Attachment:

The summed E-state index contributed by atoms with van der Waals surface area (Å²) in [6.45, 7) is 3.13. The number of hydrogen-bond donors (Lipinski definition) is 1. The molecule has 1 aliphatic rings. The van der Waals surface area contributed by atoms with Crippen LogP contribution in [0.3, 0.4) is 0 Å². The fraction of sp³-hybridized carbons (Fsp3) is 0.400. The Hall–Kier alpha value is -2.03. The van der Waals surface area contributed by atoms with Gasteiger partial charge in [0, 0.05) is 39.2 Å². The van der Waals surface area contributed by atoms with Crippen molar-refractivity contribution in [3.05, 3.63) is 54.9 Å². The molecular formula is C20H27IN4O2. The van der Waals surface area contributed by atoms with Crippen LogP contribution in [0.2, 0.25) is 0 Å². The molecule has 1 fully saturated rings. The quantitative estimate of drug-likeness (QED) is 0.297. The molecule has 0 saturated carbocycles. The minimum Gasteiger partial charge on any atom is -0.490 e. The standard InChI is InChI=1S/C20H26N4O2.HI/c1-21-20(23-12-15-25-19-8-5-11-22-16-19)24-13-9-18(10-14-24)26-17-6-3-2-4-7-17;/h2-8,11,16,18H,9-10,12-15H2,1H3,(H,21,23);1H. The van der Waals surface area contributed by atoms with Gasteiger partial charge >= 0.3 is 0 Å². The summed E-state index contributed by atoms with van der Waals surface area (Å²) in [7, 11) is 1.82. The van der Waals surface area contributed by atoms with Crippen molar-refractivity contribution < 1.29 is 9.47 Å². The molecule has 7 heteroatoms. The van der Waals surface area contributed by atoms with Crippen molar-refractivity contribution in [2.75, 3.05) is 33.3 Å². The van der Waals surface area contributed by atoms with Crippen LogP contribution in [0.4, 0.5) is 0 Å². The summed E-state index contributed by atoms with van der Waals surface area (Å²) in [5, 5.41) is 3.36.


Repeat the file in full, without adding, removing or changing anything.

The summed E-state index contributed by atoms with van der Waals surface area (Å²) in [6.45, 7) is 3.13. The number of hydrogen-bond donors (Lipinski definition) is 1. The molecule has 1 aliphatic rings. The van der Waals surface area contributed by atoms with Crippen LogP contribution in [0.3, 0.4) is 0 Å². The fraction of sp³-hybridized carbons (Fsp3) is 0.400. The Hall–Kier alpha value is -2.03. The van der Waals surface area contributed by atoms with Gasteiger partial charge in [0, 0.05) is 39.2 Å². The van der Waals surface area contributed by atoms with Crippen molar-refractivity contribution in [3.05, 3.63) is 54.9 Å². The molecular formula is C20H27IN4O2. The van der Waals surface area contributed by atoms with Crippen LogP contribution in [0.2, 0.25) is 0 Å². The molecule has 1 fully saturated rings. The quantitative estimate of drug-likeness (QED) is 0.297. The molecule has 0 saturated carbocycles. The minimum Gasteiger partial charge on any atom is -0.490 e. The standard InChI is InChI=1S/C20H26N4O2.HI/c1-21-20(23-12-15-25-19-8-5-11-22-16-19)24-13-9-18(10-14-24)26-17-6-3-2-4-7-17;/h2-8,11,16,18H,9-10,12-15H2,1H3,(H,21,23);1H. The van der Waals surface area contributed by atoms with Gasteiger partial charge >= 0.3 is 0 Å². The summed E-state index contributed by atoms with van der Waals surface area (Å²) in [7, 11) is 1.82. The van der Waals surface area contributed by atoms with Crippen molar-refractivity contribution < 1.29 is 9.47 Å². The molecule has 7 heteroatoms. The van der Waals surface area contributed by atoms with Crippen molar-refractivity contribution in [2.75, 3.05) is 33.3 Å². The van der Waals surface area contributed by atoms with Crippen LogP contribution in [0.4, 0.5) is 0 Å². The summed E-state index contributed by atoms with van der Waals surface area (Å²) in [5, 5.41) is 3.36.